What is an occultation? As seen from the Earth, a close approach of a planet to a star or to another planet is called a planetary appulse which may be seen at a certain locality as an occultation. When a planet passes in front of a star or a planet it blinks out its light and the planet casts its own shadow. If that shadow intersects with the Earth, we have an occultation that can be observed under favorable conditions. If such an event involves the Sun, it is called an eclipse. For all other objects it is called an occultation. Astronomers use occultations by asteroids as an Earth- bound technique to measure the asteroid’s diameter. It is said that such measurements carry a high degree of accuracy. No need to say that in order to arrive at correct measurements, numerous observation points are necessarily staged along the path of the shadow.
The three occultation events were:
1. May 29, 1983 Occultation of 1- Vulpecula by 2 Pallas. NATO-Missile Crisis and the Economic Summit Meeting.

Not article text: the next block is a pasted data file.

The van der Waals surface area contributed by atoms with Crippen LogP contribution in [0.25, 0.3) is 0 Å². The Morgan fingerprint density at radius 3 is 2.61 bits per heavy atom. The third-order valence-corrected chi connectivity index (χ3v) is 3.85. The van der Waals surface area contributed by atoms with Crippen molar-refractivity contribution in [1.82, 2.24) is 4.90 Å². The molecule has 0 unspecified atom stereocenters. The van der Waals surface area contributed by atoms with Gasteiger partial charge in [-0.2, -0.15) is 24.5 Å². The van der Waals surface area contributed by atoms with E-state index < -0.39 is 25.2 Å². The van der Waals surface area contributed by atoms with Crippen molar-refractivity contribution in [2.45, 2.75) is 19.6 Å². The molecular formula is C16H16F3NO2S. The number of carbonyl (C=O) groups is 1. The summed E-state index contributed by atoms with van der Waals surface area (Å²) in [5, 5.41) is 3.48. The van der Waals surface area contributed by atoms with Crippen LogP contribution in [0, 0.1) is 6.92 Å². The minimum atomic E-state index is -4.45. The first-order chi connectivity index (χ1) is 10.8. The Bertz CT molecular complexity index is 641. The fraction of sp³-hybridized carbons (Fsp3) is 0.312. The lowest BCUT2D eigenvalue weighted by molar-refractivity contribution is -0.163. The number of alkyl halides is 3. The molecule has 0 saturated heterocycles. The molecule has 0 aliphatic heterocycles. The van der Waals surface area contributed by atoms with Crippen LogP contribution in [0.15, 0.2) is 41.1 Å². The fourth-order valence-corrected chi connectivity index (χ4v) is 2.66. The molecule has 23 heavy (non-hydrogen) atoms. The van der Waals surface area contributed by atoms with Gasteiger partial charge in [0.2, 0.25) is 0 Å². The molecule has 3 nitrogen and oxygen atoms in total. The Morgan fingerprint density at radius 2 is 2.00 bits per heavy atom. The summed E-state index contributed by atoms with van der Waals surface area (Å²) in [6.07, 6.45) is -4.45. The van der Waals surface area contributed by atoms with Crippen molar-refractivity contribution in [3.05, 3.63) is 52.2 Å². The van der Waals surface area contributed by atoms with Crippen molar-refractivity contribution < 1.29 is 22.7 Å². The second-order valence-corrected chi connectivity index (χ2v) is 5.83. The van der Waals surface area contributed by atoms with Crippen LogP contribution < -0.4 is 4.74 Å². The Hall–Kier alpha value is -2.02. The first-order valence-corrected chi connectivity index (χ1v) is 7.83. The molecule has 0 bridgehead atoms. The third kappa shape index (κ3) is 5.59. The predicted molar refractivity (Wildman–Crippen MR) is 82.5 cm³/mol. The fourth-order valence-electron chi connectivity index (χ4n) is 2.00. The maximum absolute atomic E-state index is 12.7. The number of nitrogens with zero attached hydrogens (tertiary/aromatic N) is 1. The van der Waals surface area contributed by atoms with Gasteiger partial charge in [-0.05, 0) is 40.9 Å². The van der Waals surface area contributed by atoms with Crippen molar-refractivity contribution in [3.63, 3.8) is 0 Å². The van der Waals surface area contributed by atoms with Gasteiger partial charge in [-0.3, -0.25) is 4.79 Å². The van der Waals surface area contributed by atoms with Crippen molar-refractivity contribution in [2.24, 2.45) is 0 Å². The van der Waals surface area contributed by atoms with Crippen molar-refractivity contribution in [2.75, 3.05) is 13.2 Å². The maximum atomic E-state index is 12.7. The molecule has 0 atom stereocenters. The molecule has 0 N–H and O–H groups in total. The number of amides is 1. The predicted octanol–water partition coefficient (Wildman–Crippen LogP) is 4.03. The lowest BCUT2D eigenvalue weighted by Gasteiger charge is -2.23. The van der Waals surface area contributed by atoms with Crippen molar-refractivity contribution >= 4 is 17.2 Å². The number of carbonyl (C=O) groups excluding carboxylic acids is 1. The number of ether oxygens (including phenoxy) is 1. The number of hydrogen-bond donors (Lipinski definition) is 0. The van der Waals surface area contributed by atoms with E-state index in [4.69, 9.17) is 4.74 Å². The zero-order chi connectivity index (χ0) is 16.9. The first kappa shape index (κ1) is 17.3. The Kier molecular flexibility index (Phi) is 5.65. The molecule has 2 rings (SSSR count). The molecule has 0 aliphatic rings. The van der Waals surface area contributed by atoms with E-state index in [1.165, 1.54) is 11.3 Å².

2. September 11, 1983 Occultation of 14- Piscium by 51 Nemausa. Day of National Mourning for victims of Flight KAL 007. International outcry!
3. October 23, 1983 Occultation of Epsilon Sag. (Kaus Australis-The Southern Bow) by 804 Hispania. Grenada Crisis and the Beirut Bombing.
One can hardly deny the concurrence of the astronomical events with mundane highlights that made newspaper headlines.
Cunningham, Clifford, “William Herschel and the first two Asteroids”, The Minor Planet Bulletin, Vol. 11, Number 1, 1984, p.3.
Gehrels, Tom, Asteroids, The University of Arizona Press, 1979
Gunter, Dr. J.U. Tonight’s Asteroids Bulletin, No. 84, 1984, p. 1 Psyche; No. 80, 1984, p. 8 Dembowska
Helin, Eleanor F. “Earth-Crossing Asteroids, an Update”, The Minor Planet Bulletin, Vol. 11, No. 3, 1984, p. 19.
Sky and Telescope, February 1982, p. 173, Celestial Calendar; “The Winter’s Visit by Minor Planet Eros”; May 1982, p. 528, Observer’s Page: “Eros crosses NC 1647”; April 1982, p. 389, Celestial Calendar: “Flyby of Apollo”; January 1983, p.58, Celestial Calendar: “Planetary Occultations of Stars”.
Taylor, Gordon E., “Planetary Appulses and Occultations”, p. 121, Observers Handbook, 1984. The Royal Astronomical Society of Canada, Editor Roy L. Bishop.
Tholen, David J., “Asteroids News Notes: Number 3000 now exists!” Minor Planet Bulletin, Vol. 11, No. 2, 1984, p. 18.